Oil slipped from the highest price in more than two years in New York on concern that demand from Europe will be slow to recover if Portugal becomes the third country using the euro to require emergency aid.
Crude dropped for the first time in four days after Fitch Ratings cut Portugal’s credit ranking and U.S. durable goods orders unexpectedly declined. Oil also fell after failing to breach technical resistance at $106.95, the March 7 high. Futures rose earlier on U.S. and allied airstrikes in Libya.
“We can’t support $100 oil, and that’s becoming more and more evident as we see these economic figures come out from Europe and the U.S,” said Carl Larry, president of Oil Outlooks & Opinions LLC in Houston. “We saw the highs, and we couldn’t press through.”
Crude for May delivery fell 15 cents to settle at $105.60 a barrel on the New York Mercantile Exchange. Futures touched $106.69 in intraday trading. Prices have climbed 31 percent in the past year. Yesterday, the contract reached $105.75, the highest settlement since Sept. 26, 2008.
Brent oil for May settlement gained 17 cents to $115.72 a barrel on the London-based ICE Futures Europe exchange.
Portugal’s debt woes may require a bailout of as much as 70 billion euros ($99 billion), said two European officials with direct knowledge of the matter. The EU lent 177.5 billion euros last year to Greece and Ireland to avert defaults, triggering a backlash in Europe’s better-off countries such as Germany.
Fitch announced its ratings cut as a summit of European Union leaders got under way in Brussels to discuss the situation. Portuguese Prime Minister Jose Socrates resigned before the meeting after plans to cut the budget were rejected by parliament.
Fitch downgraded Portugal’s long-term foreign and local currency issuer default ratings by two levels to ‘A-’ and its short-term issuer default ratings to “good” from “highest” credit quality.
“The worries are back there about Europe again with concerns about Portugal,” said Tom Bentz, a broker with BNP Paribas Commodity Futures in New York. “We also had the durable goods orders come out this morning, and that gave us a bit more of a pullback.”
Orders for long-lasting goods in the U.S. unexpectedly dropped 0.9 percent in February after a 3.6 percent gain the prior month that was higher than initially reported, the Commerce Department said today in Washington.
Earlier, crude gained as much as 0.9 percent when U.S. and allied warplanes carried out strikes against Libya, heightening concern that oil supplies from the region may be disrupted.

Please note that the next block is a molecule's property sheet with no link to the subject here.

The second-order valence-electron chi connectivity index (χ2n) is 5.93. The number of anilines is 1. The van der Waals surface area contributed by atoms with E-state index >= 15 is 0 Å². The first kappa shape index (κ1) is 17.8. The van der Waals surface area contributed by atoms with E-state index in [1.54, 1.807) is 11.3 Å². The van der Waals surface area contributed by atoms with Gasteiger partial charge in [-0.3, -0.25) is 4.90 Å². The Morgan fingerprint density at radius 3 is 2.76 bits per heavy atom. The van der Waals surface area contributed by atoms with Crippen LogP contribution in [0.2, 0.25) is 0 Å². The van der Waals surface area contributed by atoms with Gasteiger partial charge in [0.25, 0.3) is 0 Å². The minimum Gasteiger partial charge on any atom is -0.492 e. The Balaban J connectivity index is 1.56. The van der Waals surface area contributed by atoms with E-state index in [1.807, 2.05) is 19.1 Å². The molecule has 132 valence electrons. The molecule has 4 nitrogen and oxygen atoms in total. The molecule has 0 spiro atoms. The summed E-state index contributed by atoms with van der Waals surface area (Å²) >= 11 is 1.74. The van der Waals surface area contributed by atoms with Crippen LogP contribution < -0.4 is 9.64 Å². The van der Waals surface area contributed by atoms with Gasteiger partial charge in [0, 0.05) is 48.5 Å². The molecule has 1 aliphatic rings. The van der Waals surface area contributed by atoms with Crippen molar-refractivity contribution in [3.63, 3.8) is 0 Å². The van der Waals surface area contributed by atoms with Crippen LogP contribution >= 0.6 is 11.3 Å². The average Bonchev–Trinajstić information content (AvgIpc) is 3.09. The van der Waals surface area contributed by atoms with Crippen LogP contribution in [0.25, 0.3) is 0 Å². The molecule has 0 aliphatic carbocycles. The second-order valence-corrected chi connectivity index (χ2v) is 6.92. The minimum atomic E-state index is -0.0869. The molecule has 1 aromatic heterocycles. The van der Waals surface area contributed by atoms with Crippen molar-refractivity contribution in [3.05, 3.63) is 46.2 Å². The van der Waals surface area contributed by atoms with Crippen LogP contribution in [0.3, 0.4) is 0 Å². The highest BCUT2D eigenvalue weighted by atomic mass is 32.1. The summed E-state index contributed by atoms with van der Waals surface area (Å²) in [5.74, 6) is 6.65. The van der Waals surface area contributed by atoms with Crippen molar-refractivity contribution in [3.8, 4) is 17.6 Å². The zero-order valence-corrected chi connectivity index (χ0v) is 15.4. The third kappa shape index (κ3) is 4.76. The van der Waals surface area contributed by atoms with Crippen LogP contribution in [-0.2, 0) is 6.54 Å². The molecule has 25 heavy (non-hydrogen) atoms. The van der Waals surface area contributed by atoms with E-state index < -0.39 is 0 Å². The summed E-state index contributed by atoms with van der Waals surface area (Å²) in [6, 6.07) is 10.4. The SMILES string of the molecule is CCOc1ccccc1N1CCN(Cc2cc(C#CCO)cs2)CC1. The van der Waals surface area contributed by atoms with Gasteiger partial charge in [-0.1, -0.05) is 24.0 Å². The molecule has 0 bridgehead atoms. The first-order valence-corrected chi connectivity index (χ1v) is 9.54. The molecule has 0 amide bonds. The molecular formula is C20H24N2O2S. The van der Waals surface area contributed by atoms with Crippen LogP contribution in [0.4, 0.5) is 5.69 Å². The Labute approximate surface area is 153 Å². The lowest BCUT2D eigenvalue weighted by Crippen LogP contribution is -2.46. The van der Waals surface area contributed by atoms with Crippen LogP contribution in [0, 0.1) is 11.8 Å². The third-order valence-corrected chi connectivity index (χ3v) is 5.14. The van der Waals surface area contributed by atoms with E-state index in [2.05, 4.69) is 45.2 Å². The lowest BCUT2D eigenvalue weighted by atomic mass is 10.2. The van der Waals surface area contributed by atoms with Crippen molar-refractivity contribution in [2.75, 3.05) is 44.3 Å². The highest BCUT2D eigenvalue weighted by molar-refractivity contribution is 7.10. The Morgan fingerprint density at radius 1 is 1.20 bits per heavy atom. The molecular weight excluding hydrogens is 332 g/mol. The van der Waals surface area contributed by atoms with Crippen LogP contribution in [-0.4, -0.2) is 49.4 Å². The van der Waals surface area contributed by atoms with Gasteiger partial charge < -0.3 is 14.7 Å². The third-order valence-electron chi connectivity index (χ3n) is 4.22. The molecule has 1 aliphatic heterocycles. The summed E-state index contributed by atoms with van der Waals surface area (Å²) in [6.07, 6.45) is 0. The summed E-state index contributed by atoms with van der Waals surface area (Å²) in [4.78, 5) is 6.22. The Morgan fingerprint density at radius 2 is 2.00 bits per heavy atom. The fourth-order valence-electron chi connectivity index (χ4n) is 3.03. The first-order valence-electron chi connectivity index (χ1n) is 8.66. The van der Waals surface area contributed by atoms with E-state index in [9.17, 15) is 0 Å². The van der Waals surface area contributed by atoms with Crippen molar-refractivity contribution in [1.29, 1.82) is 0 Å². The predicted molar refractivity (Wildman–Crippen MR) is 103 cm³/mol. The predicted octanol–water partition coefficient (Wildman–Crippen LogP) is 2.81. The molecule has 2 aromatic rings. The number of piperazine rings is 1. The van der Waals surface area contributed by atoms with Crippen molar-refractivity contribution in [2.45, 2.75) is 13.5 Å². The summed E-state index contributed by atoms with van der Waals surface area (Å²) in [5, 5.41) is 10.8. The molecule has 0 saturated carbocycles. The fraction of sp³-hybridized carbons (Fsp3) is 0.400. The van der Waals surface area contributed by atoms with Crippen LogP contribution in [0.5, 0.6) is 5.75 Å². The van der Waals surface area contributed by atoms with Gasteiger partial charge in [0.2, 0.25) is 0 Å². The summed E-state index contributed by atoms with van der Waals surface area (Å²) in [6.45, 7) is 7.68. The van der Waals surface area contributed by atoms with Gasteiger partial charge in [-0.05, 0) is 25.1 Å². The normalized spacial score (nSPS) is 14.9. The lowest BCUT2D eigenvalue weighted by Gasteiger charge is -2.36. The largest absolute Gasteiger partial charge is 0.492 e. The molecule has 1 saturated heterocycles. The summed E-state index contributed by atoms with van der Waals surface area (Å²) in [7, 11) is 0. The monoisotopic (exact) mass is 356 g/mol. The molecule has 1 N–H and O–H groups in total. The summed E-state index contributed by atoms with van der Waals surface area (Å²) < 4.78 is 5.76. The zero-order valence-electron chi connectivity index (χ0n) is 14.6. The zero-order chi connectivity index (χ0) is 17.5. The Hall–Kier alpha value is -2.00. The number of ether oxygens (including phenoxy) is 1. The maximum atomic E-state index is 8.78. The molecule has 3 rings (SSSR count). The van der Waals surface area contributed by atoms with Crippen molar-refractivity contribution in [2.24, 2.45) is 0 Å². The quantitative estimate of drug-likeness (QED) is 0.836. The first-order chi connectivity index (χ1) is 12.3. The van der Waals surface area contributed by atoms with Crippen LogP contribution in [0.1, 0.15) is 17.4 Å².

French aircraft bombed a Libyan air force base 250 kilometers (150 miles) south of the country’s coast late yesterday, Thierry Burkhard, a military spokesman, said today. Libyan government forces increased their attacks on cities, killing 16 people yesterday in Misrata in the west and six in the nearby coastal town of Zentan, Abdulhafid Ghoga, an opposition spokesman, said at a news conference in Benghazi.
Oil supplies from Libya, Africa’s third-largest producer, collapsed to a “trickle” last week from 1.6 million barrels a day in January and may be halted for months because of sanctions, the International Energy Agency estimates.
German Chancellor Angela Merkel called for a boycott of Libyan oil as a way to stop finance flows to the regime of long-time Leader Muammar Qaddafi.
There should be “no more oil exports from Libya to European countries,” Merkel told lawmakers in Berlin in a speech on the European Union summit that began today. Germany supports the goals of the current military intervention, which it abstained from approving in the United Nations, she said.
Oil shipments from the Organization of Petroleum Exporting Countries will drop to the lowest level since October as the fighting in Libya halts exports, according to tanker-tracker Oil Movements.
Shipments will fall to 23.03 million barrels a day in the four weeks to April 9, down 1.8 percent from 23.46 million in the period ended March 12, the consultant said in a report today. The data exclude Ecuador and Angola. Exports from West Africa to Europe and the U.S. will jump as refiners seek to replace disrupted Libyan shipments, the company said.
OPEC members are more likely than at any time in the past two years to agree to a formal supply increase when they meet in June because of a forecast for a “sustained” supply disruption, according to David Kirsch, a Kansas City, Kansas-based analyst with PFC Energy.
“This is certainly the first production increase they’ll be discussing since 2008,” Kirsch said. “Under any scenario, even if Qaddafi were to depart tomorrow, Libyan oil is going to remain at limited production for a significant period of time.”
Oil volume in electronic trading on the Nymex was 503,961 contracts as of 3:33 p.m. in New York. Volume totaled 519,675 contracts yesterday, 36 percent below the average of the past three months. Open interest was 1.51 million contracts.